2 Studies Focus on Methods to Lower Hot Flashes, Night Sweats

Dorian Martin Health Guide
  • Are you experiencing hot flashes or night sweats in conjunction during your menopausal transition? If so, you may be interested in two new studies that look at these symptoms in relation to relaxation techniques and anti-depressants.

    Hot Flashes and Applied Relaxation Techniques

    A study out of Sweden added to the literature that suggests that the use of relaxation method can ease hot flashes in women who have gone through menopause. The study involved 60 healthy women who were randomly assigned to two groups over a three-month period. Most of these women were 50 years old and above and had not had their menstrual period for a year or more. However, they all were still experienced hot flashes and night sweats.

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    The first group was taught to use techniques from applied relaxation method, which were developed in Sweden in the 1980s and is based on cognitive behavioral therapy. These techniques included focused breathing and easing muscle tensions prior to and during hot flashes. The other group did not receive a treatment.

    The participants in the treatment group went through a multi-stage process to learn how to do the applied relaxation method. First of all, these participants were observed during the first week of the study and asked to record what they experienced prior to and during a hot flash or other symptom of menopause. These women then were asked to spend 15 minutes each day doing exercises that tensed and relaxed all the muscles in their body. They eventually were able to decrease the time that they needed to relax through doing controlled breathing and not tensing muscles.  The participants eventually were assigned to practice the relaxation techniques that they had learned 20 times daily during 30-second blocks. The researchers finally asked this group of participants to use the breathing and relaxation techniques when having a hot flash.

    So did this technique work? The researchers’ analysis found that all participants had approximately 10 hot flashes daily when the study started. Three months later, the applied relaxation group experienced approximately four hot flashes daily while the other group had eight. The researchers also found that the applied relaxation group reported improved quality of life in relation to sleeping and pain.

    The researchers believe that a larger controlled trial needs to be done that looks at the effect of relaxation techniques and physical exercise on hot flashes. However, they also cautioned that relaxation techniques may not be appropriate for women who have severe depression or anxiety since these women could actually become tenser during the guided relaxation techniques.

    Hot Flashes and Antidepressants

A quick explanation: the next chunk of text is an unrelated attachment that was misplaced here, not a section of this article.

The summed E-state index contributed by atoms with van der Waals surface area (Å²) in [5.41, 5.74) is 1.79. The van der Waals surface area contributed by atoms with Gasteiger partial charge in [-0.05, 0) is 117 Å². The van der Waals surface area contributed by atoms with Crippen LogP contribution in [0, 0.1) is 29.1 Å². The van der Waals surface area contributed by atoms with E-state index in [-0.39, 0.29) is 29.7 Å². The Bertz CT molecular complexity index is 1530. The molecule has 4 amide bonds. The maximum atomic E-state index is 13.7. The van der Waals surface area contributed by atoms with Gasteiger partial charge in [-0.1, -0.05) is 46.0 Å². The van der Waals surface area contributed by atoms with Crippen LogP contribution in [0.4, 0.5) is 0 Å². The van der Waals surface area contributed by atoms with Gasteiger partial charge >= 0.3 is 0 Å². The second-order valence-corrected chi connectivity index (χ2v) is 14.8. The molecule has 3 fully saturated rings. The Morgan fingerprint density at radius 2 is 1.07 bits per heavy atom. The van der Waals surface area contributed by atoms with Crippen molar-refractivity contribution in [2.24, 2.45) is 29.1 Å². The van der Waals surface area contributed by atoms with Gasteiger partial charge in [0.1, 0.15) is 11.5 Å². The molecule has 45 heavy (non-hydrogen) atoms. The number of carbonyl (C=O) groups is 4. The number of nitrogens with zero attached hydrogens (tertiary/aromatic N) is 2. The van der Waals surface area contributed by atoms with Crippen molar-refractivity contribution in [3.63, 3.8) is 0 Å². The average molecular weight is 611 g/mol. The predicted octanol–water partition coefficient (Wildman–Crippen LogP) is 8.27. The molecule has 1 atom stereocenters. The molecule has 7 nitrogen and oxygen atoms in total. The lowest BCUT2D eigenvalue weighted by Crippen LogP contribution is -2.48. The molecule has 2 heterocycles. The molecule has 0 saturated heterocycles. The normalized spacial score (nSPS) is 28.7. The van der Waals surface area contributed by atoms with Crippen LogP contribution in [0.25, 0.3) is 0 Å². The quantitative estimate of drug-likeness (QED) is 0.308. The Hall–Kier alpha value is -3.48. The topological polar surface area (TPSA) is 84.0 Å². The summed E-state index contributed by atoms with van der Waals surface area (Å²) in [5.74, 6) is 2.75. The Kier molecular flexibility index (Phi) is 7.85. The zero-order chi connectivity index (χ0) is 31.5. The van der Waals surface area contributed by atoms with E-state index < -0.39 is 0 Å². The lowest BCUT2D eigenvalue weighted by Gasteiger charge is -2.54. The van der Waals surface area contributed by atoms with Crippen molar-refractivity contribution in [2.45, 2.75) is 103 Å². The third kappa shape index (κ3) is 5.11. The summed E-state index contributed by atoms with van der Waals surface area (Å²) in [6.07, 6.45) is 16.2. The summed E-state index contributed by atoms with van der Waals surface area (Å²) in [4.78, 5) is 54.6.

A new study out of Harvard found that hot flashes and night sweats can actually reemerge in some women when they stop taking antidepressants that have prescribed for menopausal symptoms.  The researchers focused on escitalopram, which is sold under the brand name Lexapro. While this medication isn’t approved for treating menopause symptoms, some studies have suggested that this medication may reduce the number and intensity of hot flashes in some women. Therefore, some doctors prescribe this medication for women who are going through the menopausal transition.

  • The researchers analyzed data from 76 women in a 200-member study who were taking between 10-20 milligrams daily of Lexapro over an eight-week period. This subgroup of women experienced at least a 20- percent drop in the number of hot flashes they had while taking the drug.  At the end of a two-month period, the women stopped taking the antidepressant under the researchers’ supervision so their menopausal symptoms could be tracked for a three-work period and withdrawal symptoms could also be avoided.

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    The researchers found that approximately 33 percent of the women who had seen an improvement in their menopausal symptoms while on the drugs started experiencing an increase in hot flashes and night sweats once they went off the antidepressants. Furthermore, among the 49 women who had described benefits on three specific measures – severity, number and how much they were bothered by the symptom – while on the antidepressant, 44 percent relapsed to where they experienced earlier symptoms after being off the antidepressant for three weeks. Women who didn’t experience a relapse were found to have a decrease in symptoms from 9.5 a day prior to the treatment to 4.4 daily when they had been off the drug for three weeks. The researchers also found that participants who had insomnia prior to taking the antidepressant or who didn’t benefit significantly from the antidepressant were more likely to suffer relapses.

    If you’re interested in either of these treatment options for hot flashes or night sweats, I’d encourage you to talk to your doctor, who can provide you with a prescription and possibly training on how to do the guided relaxation method.

    Primary Sources for This Sharepost:

    Joffe, H. et al. (2012). Relapse of vasomotor symptoms after discontinuation of the selective serotonin reuptake inhibitor escitalopram: results from the Menopause Strategies: Finding Lasting Answers for Symptoms and Health Research Network. Menopause journal.

    Lindh-Åstrand, L. & Nedstrand, E. (2012). Effects of applied relaxation on vasomotor symptoms in postmenopausal women: a randomized controlled trial. Menopause journal.

Published On: December 04, 2012